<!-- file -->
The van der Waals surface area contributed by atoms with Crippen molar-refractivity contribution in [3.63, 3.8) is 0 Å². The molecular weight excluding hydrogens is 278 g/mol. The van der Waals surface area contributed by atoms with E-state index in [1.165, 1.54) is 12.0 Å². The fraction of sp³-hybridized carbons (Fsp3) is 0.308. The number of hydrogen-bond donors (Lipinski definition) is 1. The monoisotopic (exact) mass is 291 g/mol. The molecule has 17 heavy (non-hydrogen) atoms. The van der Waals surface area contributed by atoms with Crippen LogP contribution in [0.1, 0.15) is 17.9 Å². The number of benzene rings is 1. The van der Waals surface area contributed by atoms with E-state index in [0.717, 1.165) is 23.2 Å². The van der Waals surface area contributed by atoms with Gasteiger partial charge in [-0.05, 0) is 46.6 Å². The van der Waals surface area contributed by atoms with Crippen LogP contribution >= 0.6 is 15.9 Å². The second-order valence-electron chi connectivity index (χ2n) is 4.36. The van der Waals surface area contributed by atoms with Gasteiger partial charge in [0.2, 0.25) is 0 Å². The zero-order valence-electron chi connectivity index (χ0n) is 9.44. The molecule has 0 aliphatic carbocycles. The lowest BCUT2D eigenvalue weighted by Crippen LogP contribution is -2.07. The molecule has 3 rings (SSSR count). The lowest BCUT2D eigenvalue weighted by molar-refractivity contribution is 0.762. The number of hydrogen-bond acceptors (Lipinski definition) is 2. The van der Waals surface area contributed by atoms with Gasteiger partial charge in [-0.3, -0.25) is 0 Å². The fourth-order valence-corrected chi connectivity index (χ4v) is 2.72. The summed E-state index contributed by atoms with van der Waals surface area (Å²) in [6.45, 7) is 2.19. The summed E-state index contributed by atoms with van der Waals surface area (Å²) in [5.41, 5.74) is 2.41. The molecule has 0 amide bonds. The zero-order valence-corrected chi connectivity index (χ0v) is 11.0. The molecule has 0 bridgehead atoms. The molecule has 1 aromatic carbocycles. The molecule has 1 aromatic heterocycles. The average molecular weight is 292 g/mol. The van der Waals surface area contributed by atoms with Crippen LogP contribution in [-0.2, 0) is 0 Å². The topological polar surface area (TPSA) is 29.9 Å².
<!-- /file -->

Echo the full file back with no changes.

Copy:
The van der Waals surface area contributed by atoms with Crippen molar-refractivity contribution in [3.63, 3.8) is 0 Å². The molecular weight excluding hydrogens is 278 g/mol. The van der Waals surface area contributed by atoms with E-state index in [1.165, 1.54) is 12.0 Å². The fraction of sp³-hybridized carbons (Fsp3) is 0.308. The number of hydrogen-bond donors (Lipinski definition) is 1. The monoisotopic (exact) mass is 291 g/mol. The molecule has 17 heavy (non-hydrogen) atoms. The van der Waals surface area contributed by atoms with Crippen LogP contribution in [0.1, 0.15) is 17.9 Å². The number of benzene rings is 1. The van der Waals surface area contributed by atoms with E-state index in [0.717, 1.165) is 23.2 Å². The van der Waals surface area contributed by atoms with Gasteiger partial charge in [-0.05, 0) is 46.6 Å². The van der Waals surface area contributed by atoms with Crippen LogP contribution >= 0.6 is 15.9 Å². The second-order valence-electron chi connectivity index (χ2n) is 4.36. The van der Waals surface area contributed by atoms with Gasteiger partial charge in [0.2, 0.25) is 0 Å². The zero-order valence-electron chi connectivity index (χ0n) is 9.44. The molecule has 0 aliphatic carbocycles. The lowest BCUT2D eigenvalue weighted by Crippen LogP contribution is -2.07. The molecule has 3 rings (SSSR count). The lowest BCUT2D eigenvalue weighted by molar-refractivity contribution is 0.762. The number of hydrogen-bond acceptors (Lipinski definition) is 2. The van der Waals surface area contributed by atoms with Gasteiger partial charge in [-0.3, -0.25) is 0 Å². The fourth-order valence-corrected chi connectivity index (χ4v) is 2.72. The summed E-state index contributed by atoms with van der Waals surface area (Å²) in [6.45, 7) is 2.19. The summed E-state index contributed by atoms with van der Waals surface area (Å²) in [5.41, 5.74) is 2.41. The molecule has 0 amide bonds. The zero-order valence-corrected chi connectivity index (χ0v) is 11.0. The molecule has 0 bridgehead atoms. The molecule has 1 aromatic carbocycles. The molecule has 1 aromatic heterocycles. The average molecular weight is 292 g/mol. The van der Waals surface area contributed by atoms with Crippen LogP contribution in [-0.2, 0) is 0 Å². The topological polar surface area (TPSA) is 29.9 Å².